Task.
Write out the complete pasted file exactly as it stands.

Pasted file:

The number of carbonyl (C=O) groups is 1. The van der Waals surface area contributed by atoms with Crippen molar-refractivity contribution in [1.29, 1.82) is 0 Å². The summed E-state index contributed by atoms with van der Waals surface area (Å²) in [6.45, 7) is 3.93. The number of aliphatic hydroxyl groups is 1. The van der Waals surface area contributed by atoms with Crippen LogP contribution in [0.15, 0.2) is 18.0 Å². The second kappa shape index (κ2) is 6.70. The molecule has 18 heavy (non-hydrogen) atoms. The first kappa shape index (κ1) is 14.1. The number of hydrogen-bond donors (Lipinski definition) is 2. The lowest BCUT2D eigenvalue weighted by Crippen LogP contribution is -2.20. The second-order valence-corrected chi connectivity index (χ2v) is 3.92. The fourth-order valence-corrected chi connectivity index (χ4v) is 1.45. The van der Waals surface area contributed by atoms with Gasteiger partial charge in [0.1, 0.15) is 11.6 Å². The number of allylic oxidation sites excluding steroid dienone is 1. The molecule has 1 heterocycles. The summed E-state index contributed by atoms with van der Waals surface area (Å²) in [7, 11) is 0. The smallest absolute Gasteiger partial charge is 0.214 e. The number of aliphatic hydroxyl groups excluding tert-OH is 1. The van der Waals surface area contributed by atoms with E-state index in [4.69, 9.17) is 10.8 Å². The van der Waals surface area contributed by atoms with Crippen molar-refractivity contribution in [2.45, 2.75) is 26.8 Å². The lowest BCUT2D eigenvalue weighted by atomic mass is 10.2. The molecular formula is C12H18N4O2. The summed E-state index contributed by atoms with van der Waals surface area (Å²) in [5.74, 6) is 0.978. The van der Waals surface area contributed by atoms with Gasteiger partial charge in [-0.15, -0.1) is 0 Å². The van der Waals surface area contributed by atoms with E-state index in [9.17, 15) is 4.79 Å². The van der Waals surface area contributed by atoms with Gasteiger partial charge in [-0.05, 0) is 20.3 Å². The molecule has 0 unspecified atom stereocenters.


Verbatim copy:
The number of carbonyl (C=O) groups is 1. The van der Waals surface area contributed by atoms with Crippen molar-refractivity contribution in [1.29, 1.82) is 0 Å². The summed E-state index contributed by atoms with van der Waals surface area (Å²) in [6.45, 7) is 3.93. The number of aliphatic hydroxyl groups is 1. The van der Waals surface area contributed by atoms with Crippen LogP contribution in [0.15, 0.2) is 18.0 Å². The second kappa shape index (κ2) is 6.70. The molecule has 18 heavy (non-hydrogen) atoms. The first kappa shape index (κ1) is 14.1. The number of hydrogen-bond donors (Lipinski definition) is 2. The lowest BCUT2D eigenvalue weighted by Crippen LogP contribution is -2.20. The second-order valence-corrected chi connectivity index (χ2v) is 3.92. The fourth-order valence-corrected chi connectivity index (χ4v) is 1.45. The van der Waals surface area contributed by atoms with Gasteiger partial charge in [0.1, 0.15) is 11.6 Å². The number of allylic oxidation sites excluding steroid dienone is 1. The molecule has 1 heterocycles. The summed E-state index contributed by atoms with van der Waals surface area (Å²) in [7, 11) is 0. The smallest absolute Gasteiger partial charge is 0.214 e. The number of aliphatic hydroxyl groups excluding tert-OH is 1. The van der Waals surface area contributed by atoms with E-state index in [4.69, 9.17) is 10.8 Å². The van der Waals surface area contributed by atoms with Crippen molar-refractivity contribution in [2.45, 2.75) is 26.8 Å². The lowest BCUT2D eigenvalue weighted by atomic mass is 10.2. The molecular formula is C12H18N4O2. The summed E-state index contributed by atoms with van der Waals surface area (Å²) in [5.74, 6) is 0.978. The van der Waals surface area contributed by atoms with Gasteiger partial charge in [-0.15, -0.1) is 0 Å². The van der Waals surface area contributed by atoms with E-state index in [9.17, 15) is 4.79 Å². The van der Waals surface area contributed by atoms with Gasteiger partial charge in [-0.05, 0) is 20.3 Å². The molecule has 0 unspecified atom stereocenters.